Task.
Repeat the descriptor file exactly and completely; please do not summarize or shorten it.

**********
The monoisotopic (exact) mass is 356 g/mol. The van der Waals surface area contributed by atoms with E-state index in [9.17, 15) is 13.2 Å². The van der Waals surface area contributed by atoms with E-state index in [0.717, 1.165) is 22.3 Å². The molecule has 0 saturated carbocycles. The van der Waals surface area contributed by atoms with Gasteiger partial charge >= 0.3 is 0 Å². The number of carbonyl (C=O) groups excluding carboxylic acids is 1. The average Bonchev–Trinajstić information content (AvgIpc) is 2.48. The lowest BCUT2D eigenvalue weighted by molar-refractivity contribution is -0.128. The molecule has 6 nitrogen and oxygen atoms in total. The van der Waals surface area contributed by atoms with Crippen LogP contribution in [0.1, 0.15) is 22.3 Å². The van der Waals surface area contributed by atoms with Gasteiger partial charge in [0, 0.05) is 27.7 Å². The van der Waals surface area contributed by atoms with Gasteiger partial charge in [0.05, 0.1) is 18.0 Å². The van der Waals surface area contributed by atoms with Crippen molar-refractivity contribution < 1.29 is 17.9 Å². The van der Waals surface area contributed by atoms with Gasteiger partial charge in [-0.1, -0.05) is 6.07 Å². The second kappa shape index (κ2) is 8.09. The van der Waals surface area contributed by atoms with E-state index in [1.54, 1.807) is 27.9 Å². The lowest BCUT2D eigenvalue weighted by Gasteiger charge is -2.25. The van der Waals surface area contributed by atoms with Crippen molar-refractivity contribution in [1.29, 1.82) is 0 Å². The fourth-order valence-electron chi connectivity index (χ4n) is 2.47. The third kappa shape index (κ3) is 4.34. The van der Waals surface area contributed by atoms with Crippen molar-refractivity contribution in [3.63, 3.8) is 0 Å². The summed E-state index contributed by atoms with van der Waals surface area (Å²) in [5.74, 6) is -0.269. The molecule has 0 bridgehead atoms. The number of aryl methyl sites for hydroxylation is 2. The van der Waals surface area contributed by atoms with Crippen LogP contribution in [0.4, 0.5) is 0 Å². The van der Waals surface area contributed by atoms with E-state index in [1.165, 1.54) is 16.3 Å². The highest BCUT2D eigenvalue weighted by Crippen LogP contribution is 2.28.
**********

The monoisotopic (exact) mass is 356 g/mol. The van der Waals surface area contributed by atoms with E-state index in [9.17, 15) is 13.2 Å². The van der Waals surface area contributed by atoms with E-state index in [0.717, 1.165) is 22.3 Å². The molecule has 0 saturated carbocycles. The van der Waals surface area contributed by atoms with Gasteiger partial charge >= 0.3 is 0 Å². The number of carbonyl (C=O) groups excluding carboxylic acids is 1. The average Bonchev–Trinajstić information content (AvgIpc) is 2.48. The lowest BCUT2D eigenvalue weighted by molar-refractivity contribution is -0.128. The molecule has 6 nitrogen and oxygen atoms in total. The van der Waals surface area contributed by atoms with Crippen LogP contribution in [0.1, 0.15) is 22.3 Å². The van der Waals surface area contributed by atoms with Gasteiger partial charge in [0, 0.05) is 27.7 Å². The van der Waals surface area contributed by atoms with Gasteiger partial charge in [0.05, 0.1) is 18.0 Å². The van der Waals surface area contributed by atoms with Crippen molar-refractivity contribution < 1.29 is 17.9 Å². The van der Waals surface area contributed by atoms with Gasteiger partial charge in [-0.1, -0.05) is 6.07 Å². The second kappa shape index (κ2) is 8.09. The van der Waals surface area contributed by atoms with E-state index in [1.54, 1.807) is 27.9 Å². The lowest BCUT2D eigenvalue weighted by Gasteiger charge is -2.25. The van der Waals surface area contributed by atoms with Crippen molar-refractivity contribution in [1.29, 1.82) is 0 Å². The fourth-order valence-electron chi connectivity index (χ4n) is 2.47. The third kappa shape index (κ3) is 4.34. The van der Waals surface area contributed by atoms with Crippen molar-refractivity contribution in [3.63, 3.8) is 0 Å². The summed E-state index contributed by atoms with van der Waals surface area (Å²) in [5.74, 6) is -0.269. The molecule has 0 bridgehead atoms. The number of aryl methyl sites for hydroxylation is 2. The van der Waals surface area contributed by atoms with Crippen LogP contribution in [0.4, 0.5) is 0 Å². The van der Waals surface area contributed by atoms with E-state index in [1.165, 1.54) is 16.3 Å². The highest BCUT2D eigenvalue weighted by Crippen LogP contribution is 2.28.